Kernicterus can be prevented by early detection and appropriate management of jaundice.
Head and brain trauma during or after birth or injuries to the infant’s spinal cord could lead to temporary or permanent brain damage.
Traumatic and acquired head or brain injuries may impact an infant’s brain development and culminate in long-lasting physical or cognitive difficulties. Physicians may diagnose some brain injuries right away, while others could take months or years to detect. Either way, parents may have medical malpractice claims against at-fault physicians or healthcare centers. The moment a physician diagnoses your child with a brain injury or related condition, contact an attorney.
Infants can suffer broken bones during or shortly after birth if the attending physician fails to use proper, prudent care when delivering the child. Improper birthing techniques, inadequate responses to emergencies, or misuse of tools such as forceps and vacuums could lead to bone fractures in the infant – particularly in the face, shoulder, clavicle, or arm — and these fractures may lead to related nerve damage that results in temporary or permanent paralysis.
Bone fractures and nerve damage sustained at birth could result in the following conditions:
Infant bones are more fragile than adult bones, and unfortunately, Birth Injury Guide reports that birth fractures are one of the most common kinds of birth injuries. Birth fractures can be minor or severe, and they are often sustained alongside nerve damage.
Birth fractures are most likely to be caused by:
Congenital facial paralysis is a condition of temporary or permanent damage to the infant’s facial nerves at birth. This kind of nerve damage can lead to facial paralysis, most commonly in the lower half of the face. Symptoms may not be immediately apparent, but if a baby has asymmetric facial expressions, little to no movement on one side of the face, or one eyelid that won’t close, they may have sustained facial nerve damage. Congenital facial paralysis may improve on its own, but in some cases it could result in permanent damage or require surgery.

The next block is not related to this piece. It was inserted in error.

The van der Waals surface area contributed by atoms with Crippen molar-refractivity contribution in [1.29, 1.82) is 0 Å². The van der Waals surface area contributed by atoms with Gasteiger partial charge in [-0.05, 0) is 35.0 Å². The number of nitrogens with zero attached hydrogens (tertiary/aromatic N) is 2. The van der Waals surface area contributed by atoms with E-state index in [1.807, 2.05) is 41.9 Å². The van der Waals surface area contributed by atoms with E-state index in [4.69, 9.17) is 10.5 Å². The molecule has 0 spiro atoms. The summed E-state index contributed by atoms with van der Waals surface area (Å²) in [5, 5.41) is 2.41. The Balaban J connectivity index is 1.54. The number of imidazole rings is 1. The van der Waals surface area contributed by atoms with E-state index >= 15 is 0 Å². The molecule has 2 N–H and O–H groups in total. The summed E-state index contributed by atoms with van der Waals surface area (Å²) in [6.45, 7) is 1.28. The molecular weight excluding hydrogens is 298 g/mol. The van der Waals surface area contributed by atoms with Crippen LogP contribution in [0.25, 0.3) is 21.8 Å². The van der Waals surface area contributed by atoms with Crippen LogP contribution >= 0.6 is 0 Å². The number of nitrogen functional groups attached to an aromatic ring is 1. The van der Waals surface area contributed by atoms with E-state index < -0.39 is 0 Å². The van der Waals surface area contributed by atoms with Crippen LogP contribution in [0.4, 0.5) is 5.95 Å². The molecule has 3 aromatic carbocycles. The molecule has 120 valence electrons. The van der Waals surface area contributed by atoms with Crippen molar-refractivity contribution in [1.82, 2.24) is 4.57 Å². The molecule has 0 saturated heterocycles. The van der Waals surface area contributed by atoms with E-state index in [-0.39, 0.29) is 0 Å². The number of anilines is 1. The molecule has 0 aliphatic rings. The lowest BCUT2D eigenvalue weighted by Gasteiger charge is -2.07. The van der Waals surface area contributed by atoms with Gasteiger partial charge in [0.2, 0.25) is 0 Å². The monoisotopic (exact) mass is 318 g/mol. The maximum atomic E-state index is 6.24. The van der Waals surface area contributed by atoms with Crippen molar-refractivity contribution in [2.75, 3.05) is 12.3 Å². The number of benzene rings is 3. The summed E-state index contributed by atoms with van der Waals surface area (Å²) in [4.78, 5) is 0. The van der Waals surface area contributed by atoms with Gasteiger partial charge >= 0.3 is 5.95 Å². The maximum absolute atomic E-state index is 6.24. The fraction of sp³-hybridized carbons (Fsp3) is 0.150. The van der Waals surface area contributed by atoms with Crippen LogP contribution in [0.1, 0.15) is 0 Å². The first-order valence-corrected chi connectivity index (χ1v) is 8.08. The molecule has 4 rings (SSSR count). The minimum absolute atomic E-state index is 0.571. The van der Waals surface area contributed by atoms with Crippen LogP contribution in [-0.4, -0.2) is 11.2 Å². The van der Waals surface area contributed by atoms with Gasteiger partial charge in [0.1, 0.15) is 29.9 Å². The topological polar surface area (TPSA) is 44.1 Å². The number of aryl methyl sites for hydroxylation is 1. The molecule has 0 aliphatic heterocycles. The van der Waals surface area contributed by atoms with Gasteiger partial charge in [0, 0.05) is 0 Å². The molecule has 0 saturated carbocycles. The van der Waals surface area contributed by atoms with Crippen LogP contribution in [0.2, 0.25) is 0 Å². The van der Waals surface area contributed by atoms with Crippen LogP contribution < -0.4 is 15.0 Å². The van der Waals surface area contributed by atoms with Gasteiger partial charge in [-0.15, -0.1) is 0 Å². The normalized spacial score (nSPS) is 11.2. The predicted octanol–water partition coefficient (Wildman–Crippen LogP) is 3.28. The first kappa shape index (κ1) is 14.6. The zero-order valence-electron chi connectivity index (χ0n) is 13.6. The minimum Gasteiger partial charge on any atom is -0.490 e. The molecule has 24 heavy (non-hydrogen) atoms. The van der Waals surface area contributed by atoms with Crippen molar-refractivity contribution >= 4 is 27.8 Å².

Congenital facial paralysis is caused by too much pressure or force against the nerves of the face, and it is most often caused by:
Difficult deliveries sometimes result in blunt force trauma to the infant’s spinal cord. As the body’s central communication system, the spinal cord is one of the most important parts of the body to protect, and damage sustained at birth may result in lifelong physical or mental disabilities.
Symptoms vary according to the type and severity of spinal cord damage. If you believe your child may have suffered a spinal cord injury during labor and delivery, it’s worth it to speak with an experienced birth injury attorney to determine possible at-fault parties and recover damages for surgery, therapy, or other medical treatment.
The brachial plexus is the network of nerves between the shoulder and the neck, responsible for carrying signals between the brain, shoulders, arms, and hands. When the brachial plexus is torn, stretched, or compressed — which can happen during difficult births — the interruption of nerve signals may result in temporary or permanent paralysis in those areas.
Risk factors for brachial plexus injuries include:
Nerve conditions related to brachial plexus injuries include:
Infants can also sustain physical injuries not related to bone fractures, brain damage, or nerve damage. In some cases, these types of injuries make complications more likely to occur.
Caput succedaneum is a condition in which an infant’s scalp swells due to pressures inflicted during labor and delivery. It is commonly caused by:
Generally speaking, this condition is not serious and will go away on its own, but if not appropriately monitored, it may result in more severe complications such as jaundice and kernicterus.
A cephalohematoma occurs when a vein bursts and blood pools between an infant’s scalp and skull, creating a round lump on the head. This happens in 1 to 2% of all births, and although it is occasionally caused by natural birth processes, it may also result from malpractice such as misuse of forceps or vacuum extractors during difficult deliveries.